Nanas goreng is a tasty Indonesian dessert made of pineapple slices that have been fried in batter and are served with a generous helping of cinnamon sugar.17 The Malays make a pleasant appetiser called pacheri with pineapple, chillies, ghee and sugar, while manisan is pineapple served with only sugar.18

Apart from being canned, dried in cubes or made into fruit juice, the pineapple is also processed to produce alcohol, pineapple vinegar and citric acid.19 Other pineapple foods include chutneys, pickles and jams.20

Medicine
Bromelin, an enzyme present in ripe pineapples, aids in digestion and acid dyspepsia.21 Partially developed pineapple fruits are believed to be poisonous and act as a purgative so violent that it can terminate pregnancy.22 They are hence generally considered unsafe for consumption.23 Unripe fruit were previously used as a vermifuge, diuretic and treatment for venereal diseases.24

Others
Pineapple leaf fibres are used in the textile and rope-making industry. The fibres are also used to weave the exquisitely intricate fabric of the Barong, the national dress of Filipino men. Pineapples contain a protease papain, which is used as a meat tenderiser. Pineapple juice was also used by the Malays as a cleaning agent when engraving the blade of the kris.25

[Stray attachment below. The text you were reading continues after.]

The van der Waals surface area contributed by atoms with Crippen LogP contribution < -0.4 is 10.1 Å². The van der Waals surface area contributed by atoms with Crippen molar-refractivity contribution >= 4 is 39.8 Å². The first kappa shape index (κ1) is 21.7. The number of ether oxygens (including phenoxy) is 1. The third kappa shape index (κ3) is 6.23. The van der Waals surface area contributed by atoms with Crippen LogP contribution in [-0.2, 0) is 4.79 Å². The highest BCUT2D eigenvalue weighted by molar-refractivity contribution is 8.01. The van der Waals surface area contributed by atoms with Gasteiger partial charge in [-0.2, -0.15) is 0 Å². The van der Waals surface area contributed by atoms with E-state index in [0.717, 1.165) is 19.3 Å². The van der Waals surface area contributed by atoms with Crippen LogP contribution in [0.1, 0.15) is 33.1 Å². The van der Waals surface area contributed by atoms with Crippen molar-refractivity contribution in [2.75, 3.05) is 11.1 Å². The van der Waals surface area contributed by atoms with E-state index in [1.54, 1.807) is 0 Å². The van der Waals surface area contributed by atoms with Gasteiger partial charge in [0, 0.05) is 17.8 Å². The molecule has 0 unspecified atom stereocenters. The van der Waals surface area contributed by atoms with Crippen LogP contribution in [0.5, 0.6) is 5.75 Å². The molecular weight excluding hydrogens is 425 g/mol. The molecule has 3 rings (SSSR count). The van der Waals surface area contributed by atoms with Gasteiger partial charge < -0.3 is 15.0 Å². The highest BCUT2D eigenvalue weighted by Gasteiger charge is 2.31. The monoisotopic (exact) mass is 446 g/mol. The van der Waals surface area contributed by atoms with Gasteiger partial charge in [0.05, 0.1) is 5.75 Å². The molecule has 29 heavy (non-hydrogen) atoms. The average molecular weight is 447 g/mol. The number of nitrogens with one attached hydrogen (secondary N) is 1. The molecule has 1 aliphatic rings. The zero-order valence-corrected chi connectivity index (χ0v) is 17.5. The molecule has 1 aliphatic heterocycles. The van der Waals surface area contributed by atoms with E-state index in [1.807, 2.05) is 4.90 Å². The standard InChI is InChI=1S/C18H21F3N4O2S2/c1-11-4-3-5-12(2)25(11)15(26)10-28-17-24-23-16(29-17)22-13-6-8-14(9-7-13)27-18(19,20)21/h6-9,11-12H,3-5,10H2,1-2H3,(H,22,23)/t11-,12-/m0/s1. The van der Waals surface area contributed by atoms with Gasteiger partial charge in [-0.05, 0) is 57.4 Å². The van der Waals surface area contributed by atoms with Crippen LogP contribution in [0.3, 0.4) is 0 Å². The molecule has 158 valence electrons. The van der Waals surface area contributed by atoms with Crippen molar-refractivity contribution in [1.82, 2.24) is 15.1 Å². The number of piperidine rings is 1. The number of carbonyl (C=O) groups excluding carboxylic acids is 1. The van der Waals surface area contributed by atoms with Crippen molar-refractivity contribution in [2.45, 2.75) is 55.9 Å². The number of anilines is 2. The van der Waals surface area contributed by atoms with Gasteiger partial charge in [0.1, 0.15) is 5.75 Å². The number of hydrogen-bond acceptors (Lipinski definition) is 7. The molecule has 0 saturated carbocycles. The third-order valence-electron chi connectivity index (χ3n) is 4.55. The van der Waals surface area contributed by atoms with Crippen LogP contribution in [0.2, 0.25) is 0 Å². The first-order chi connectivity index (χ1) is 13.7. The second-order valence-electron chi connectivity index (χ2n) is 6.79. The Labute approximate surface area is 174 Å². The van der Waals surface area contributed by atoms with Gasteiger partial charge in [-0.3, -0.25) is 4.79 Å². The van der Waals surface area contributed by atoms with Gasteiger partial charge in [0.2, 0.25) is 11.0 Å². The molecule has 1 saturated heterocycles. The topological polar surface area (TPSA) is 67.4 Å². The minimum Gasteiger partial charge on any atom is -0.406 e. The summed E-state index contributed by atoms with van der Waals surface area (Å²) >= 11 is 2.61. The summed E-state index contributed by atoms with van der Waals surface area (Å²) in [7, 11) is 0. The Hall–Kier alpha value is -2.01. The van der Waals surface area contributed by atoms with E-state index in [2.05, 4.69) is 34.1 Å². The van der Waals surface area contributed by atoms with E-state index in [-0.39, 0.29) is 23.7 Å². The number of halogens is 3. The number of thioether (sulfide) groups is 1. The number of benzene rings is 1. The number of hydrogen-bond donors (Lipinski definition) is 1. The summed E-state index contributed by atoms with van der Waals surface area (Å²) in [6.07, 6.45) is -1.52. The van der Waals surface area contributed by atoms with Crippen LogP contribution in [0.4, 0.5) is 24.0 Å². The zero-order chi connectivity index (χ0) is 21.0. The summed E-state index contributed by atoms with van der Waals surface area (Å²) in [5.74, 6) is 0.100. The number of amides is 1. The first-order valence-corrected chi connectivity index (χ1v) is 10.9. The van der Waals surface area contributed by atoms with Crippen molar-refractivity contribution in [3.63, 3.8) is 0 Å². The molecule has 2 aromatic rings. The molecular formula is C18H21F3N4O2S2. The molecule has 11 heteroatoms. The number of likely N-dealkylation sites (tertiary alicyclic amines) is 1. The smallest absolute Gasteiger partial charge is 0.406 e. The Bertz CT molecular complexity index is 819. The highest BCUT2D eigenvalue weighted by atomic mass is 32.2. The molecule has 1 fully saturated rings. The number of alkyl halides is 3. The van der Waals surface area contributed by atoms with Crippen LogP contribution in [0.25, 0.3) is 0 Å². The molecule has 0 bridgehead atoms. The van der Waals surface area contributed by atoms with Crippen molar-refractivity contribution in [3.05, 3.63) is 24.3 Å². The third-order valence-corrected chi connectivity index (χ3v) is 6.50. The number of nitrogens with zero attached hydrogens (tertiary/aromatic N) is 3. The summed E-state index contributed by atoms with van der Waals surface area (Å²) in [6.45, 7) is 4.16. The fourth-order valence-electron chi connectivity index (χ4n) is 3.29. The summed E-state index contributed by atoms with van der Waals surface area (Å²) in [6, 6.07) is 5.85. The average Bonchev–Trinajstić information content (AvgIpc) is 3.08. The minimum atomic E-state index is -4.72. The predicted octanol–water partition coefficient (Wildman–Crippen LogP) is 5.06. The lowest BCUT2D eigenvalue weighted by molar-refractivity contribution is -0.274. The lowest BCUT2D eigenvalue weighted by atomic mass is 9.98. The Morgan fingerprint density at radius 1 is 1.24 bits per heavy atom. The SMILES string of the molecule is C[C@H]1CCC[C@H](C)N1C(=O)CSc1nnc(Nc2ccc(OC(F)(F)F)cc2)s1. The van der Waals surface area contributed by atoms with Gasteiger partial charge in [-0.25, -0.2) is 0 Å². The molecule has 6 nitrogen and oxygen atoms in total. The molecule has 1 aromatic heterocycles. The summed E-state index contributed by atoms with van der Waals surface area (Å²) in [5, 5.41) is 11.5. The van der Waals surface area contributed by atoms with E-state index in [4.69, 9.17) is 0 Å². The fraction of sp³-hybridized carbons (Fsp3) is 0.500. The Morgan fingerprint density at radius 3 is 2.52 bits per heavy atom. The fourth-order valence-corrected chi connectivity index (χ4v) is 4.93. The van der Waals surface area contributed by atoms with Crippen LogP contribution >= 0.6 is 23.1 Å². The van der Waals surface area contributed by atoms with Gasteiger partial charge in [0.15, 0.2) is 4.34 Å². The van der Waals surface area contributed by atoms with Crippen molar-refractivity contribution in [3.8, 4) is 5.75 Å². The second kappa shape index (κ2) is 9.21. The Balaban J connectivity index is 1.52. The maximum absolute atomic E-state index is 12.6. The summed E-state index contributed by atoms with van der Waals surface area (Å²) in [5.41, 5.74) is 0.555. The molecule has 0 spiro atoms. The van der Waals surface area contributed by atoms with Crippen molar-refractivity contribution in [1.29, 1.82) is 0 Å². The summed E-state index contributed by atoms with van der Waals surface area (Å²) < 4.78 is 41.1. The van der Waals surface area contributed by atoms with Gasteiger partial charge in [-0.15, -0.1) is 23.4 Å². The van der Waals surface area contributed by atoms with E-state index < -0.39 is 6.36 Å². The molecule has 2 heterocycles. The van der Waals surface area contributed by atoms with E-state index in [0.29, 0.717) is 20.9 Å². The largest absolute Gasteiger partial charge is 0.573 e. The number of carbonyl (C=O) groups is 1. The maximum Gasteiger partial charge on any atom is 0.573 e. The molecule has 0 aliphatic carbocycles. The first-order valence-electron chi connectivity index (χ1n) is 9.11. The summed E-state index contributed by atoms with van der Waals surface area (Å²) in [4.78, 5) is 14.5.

Pineapple canning industry
Pineapple canning was an important industry in Malaya and Singapore from the late 1880s to the post-war period. The pineapple canning industry was started in Singapore around the 1880s by the Europeans. They subsequently transferred their pineapple canning factories to the Chinese, who then dominated the industry.26 The industry witnessed a growth, followed by a complete hiatus during World War II and then a decline in the post-war years.27 Two notable pineapple kings were Lim Nee Soon and Lee Kong Chian. Lim cultivated pineapple plants between rows of rubber trees in his plantations and also established a pineapple canning factory. Lee’s businesses ranged from rubber processing to pineapple canning. He set up Lee Pineapple in 1931.28

Variant names
Common name: Pineapple.
Scientific name: (Ananas comosus).
Malay name: Nanas.29
Other names: Ananas, piña.



Author

Annalisa Dass



References
1. Piper, J. M. (1989). Fruits of South-East Asia. Singapore: Oxford University Press, p. 10. (Call no.: RSING 634.60959 PIP); Hutton, W. (1996). Tropical fruits of Malaysia & Singapore. Hong Kong: Eric M. Oey, p. 41. (Call no.: YRSING 634.6 HUT)